a hidden maintaining factor.
Fascia tissue surrounds and envelops every structure in the body. Every muscle, organ, bone, nerve and blood vessel is covered by a thin film of fascia. Fascial ‘pulls’ within the body can often also identify the underlying source of a patient’s conditions, sometimes revealing some as yet unrecognised pathology.
Cranio-Sacral Therapist Thomas Attlee explains
Fascial unwinding is a therapeutic process through which physical and emotional blocks, whatever their cause, can be released. Whether they are the result of physical injury, infection, disease or emotional factors, all traumas and tensions leave their mark on the body and are held into the body tissues in the form of restriction or constriction of some kind.
Fascial unwinding provides a means of discovering and releasing the effects of all such traumas and tensions, be they recent or long-standing, thereby releasing restrictions which may be the deep rooted cause of pain, discomfort or all manner of dysfunctions, or which may be the crucial maintaining factor which is blocking recovery from some long-standing condition.
The causes of fascial restriction may stem from many different factors – from everyday sprains, strains, twists and bruises of joints, limbs, trunk or spine to operation scars and adhesions, major road traffic accidents, minor falls, sports injuries or internal inflammation.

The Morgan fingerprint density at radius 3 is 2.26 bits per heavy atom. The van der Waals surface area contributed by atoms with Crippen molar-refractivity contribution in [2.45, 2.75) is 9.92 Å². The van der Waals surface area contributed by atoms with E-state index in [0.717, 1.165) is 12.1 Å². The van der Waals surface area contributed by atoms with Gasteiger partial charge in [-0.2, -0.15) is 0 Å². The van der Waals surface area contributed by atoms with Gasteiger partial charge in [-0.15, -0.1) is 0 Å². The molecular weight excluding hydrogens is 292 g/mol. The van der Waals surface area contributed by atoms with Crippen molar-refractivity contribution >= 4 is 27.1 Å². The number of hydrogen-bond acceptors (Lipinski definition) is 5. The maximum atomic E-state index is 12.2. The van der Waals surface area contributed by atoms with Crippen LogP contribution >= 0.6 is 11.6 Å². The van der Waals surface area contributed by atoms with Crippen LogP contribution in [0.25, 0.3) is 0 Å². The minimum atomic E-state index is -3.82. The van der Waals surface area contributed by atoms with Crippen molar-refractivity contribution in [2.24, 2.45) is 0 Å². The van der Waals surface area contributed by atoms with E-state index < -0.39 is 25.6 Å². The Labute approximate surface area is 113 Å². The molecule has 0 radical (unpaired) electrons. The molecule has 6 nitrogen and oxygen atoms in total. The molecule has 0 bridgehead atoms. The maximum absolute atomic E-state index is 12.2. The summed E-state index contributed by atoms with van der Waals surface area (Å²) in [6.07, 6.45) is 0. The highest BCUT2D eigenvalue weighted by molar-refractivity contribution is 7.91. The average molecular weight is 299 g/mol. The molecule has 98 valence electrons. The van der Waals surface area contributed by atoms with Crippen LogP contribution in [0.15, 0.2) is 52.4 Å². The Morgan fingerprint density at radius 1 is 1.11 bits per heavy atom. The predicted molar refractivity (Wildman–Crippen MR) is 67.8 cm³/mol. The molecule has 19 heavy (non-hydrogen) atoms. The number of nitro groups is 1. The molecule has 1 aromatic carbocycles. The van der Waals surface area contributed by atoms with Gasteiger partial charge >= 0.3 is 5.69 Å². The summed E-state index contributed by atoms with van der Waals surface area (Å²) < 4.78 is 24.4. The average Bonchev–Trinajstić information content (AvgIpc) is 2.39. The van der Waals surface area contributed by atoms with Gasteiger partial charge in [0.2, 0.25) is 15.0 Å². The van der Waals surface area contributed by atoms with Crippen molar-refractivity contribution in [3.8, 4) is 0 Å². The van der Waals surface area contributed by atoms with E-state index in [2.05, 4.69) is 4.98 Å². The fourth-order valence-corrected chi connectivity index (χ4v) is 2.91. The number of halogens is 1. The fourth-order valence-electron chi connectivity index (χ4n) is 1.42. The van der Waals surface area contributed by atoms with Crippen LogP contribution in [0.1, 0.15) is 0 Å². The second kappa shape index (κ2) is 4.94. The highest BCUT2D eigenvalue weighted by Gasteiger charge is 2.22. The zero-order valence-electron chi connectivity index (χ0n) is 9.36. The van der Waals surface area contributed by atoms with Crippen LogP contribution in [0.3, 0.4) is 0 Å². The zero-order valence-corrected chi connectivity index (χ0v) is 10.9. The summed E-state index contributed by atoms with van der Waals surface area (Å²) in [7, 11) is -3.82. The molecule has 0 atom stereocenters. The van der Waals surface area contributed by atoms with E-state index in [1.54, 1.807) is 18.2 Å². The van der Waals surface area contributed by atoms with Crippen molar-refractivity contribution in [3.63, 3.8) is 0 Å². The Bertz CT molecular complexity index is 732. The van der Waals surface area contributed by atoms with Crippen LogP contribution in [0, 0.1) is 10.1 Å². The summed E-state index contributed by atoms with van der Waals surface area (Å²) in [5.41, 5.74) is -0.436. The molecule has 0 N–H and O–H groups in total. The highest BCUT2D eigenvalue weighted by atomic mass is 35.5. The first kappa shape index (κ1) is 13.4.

The results of fascial restrictions are consequently just as wide-ranging, depending on the part of the body affected – from headaches, neck pain and acute torticollis to frozen shoulder, writer’s cramp and chronically weak sprained ankle or internal dysfunction affecting the digestive organs or causing menstrual or gynaecological disorders.
Fascial unwinding can also be very valuable in contacting emotional levels and releasing emotional tensions, particularly where the emotional trauma is associated with severe physical trauma.
Diagnosis of the fascial pulls within the body can also often identify the underlying source of a patient’s condition, sometimes revealing some as yet unrecognised pathology.
Fascial unwinding is a very gentle and non-invasive treatment process (being a branch of Cranio-Sacral Therapy) which involves responding sensitively to the body’s demands, never forcing or imposing on the body tissues in any way. It is therefore generally painless (even in acutely painful conditions) and brings about a much appreciated sense of ease, softness and relaxation, as well as the more profound therapeutic release of chronic underlying conditions.
Fascia envelops every structure.
Fascia is a connective tissue, which surrounds and envelops every structure in the body. Every muscle, every organ, every bone, every nerve, every blood vessel is covered in a thin film of fascia (a delicate sheet of tissue not unlike cling film); yet all of these fascial pockets are interconnected – to form a continuous, integrated sheath of fascia covering the whole body, from the top of the head to the tips of the toes.